The Creative Journey: S. Jae-Jones on Finding Your Artistic Voice

Posted by Marie on February 20, 2018
S. Jae-Jones is the author of Wintersong, a darkly compelling young adult fantasy about magic, music, and destiny. This 2017 Goodreads Choice Award nominee and its spellbinding sequel, Shadowsong, follows the young composer Leisl, as she struggles to hone her talent while trying to forget the Goblin King who inspired her. Here, Jae-Jones shares her insights on creativity and craftsmanship.



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I am not a composer.

Because the protagonist of Wintersong lives, breathes, and dreams music, I'm often asked if I compose or write songs. While I am both a student and an appreciator of music, I do not create.

I write novels instead.

So I wrote what I felt, and I wrote what I wanted to be—a character who had a mission to make the world better for the people she loves.

We are often told to "write what [we] know" by craft books and sage advisers, and while I believe that is true, I also believe that our understanding of the old adage is incomplete. Writing what we know is writing what we know to be true.

And what is true about Wintersong? The impulse, the drive, and the process of artistic creation. If I did not hear melodies in my head, then I nevertheless had an idea that I was trying to execute on the page: a story and an emotional journey of a young woman striving to find her artistic voice amid pressures both internal and external. If the medium was different, then the method was not.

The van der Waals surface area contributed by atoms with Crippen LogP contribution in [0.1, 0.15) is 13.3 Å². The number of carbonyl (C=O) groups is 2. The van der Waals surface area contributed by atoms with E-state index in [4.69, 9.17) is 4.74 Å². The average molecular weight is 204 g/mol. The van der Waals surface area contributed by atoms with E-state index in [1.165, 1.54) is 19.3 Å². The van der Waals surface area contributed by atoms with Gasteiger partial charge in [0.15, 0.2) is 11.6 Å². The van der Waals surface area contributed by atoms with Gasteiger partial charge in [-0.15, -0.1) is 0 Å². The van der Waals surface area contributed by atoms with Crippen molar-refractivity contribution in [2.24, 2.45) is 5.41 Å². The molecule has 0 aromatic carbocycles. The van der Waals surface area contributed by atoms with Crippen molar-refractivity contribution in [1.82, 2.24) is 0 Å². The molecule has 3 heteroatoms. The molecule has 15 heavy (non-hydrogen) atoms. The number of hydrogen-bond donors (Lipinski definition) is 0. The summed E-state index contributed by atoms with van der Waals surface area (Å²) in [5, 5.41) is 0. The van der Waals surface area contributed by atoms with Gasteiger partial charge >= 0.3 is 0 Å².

Writing was not the only artistic outlet I had growing up. In fact, for most of my life, I was known to my peers as "the one who could draw." (The illustrations and hand lettering in the North American edition of my book are mine.) I was part of a visual arts conservatory in high school, and it was there that I learned how to draft, revise, and execute an idea. For me, the process of creation—genesis—is the same whether I am taking a photograph, painting a portrait, or writing a novel. I have an idea. I take notes. I make sketches. I start a draft: color, composition, characterization, setting. I receive critique. I take more notes. I revise. I work and I work and I work and I work until I can get as close to the vision in my head.

This was the process I gave my protagonist. Liesl heard a piece of music in her head, then she sat down and worked through it until she got something close to a first draft. And then she continued to work on it, over and over and over. As Michelangelo is quoted as saying, "I saw an angel in the marble and carved until I set him free." There is the romantic notion that artists are moved by Muses and that works of art emerge fully formed. But that notion is incomplete; it glosses over the blood, sweat, and tears that are the actual labor of creating art. Legend says that Mozart was so struck by divine inspiration, all his music arrived perfect from his mind to the page. The truth is, after Mozart's death, his widow, Constanze, destroyed most evidence of his process to protect that romantic idea.

There is talent, and there is craftsmanship. One is innate, the other is learned. Ninety percent of finding your artistic voice is work—practicing, refining, revising, rewriting. But I would also caution against perfecting your craft at the expense of your art. A work can be technically perfect and devoid of feeling. Conversely, art can be "bad" and still evoke emotion in its audience. Pablo Picasso was a pioneer of Cubism, a style of visual art eschewing ideas of perspective or a single point of view that lends itself to dimensionality or "realism." But this is not to say that Picasso was a "bad" artist; his earlier works evince the technical skill and realistic figures many people expect in paintings. Balancing artistry and craftsmanship is a delicate process that will likely continue for the rest of your career. Sometimes you'll succeed. Many more times you will fail.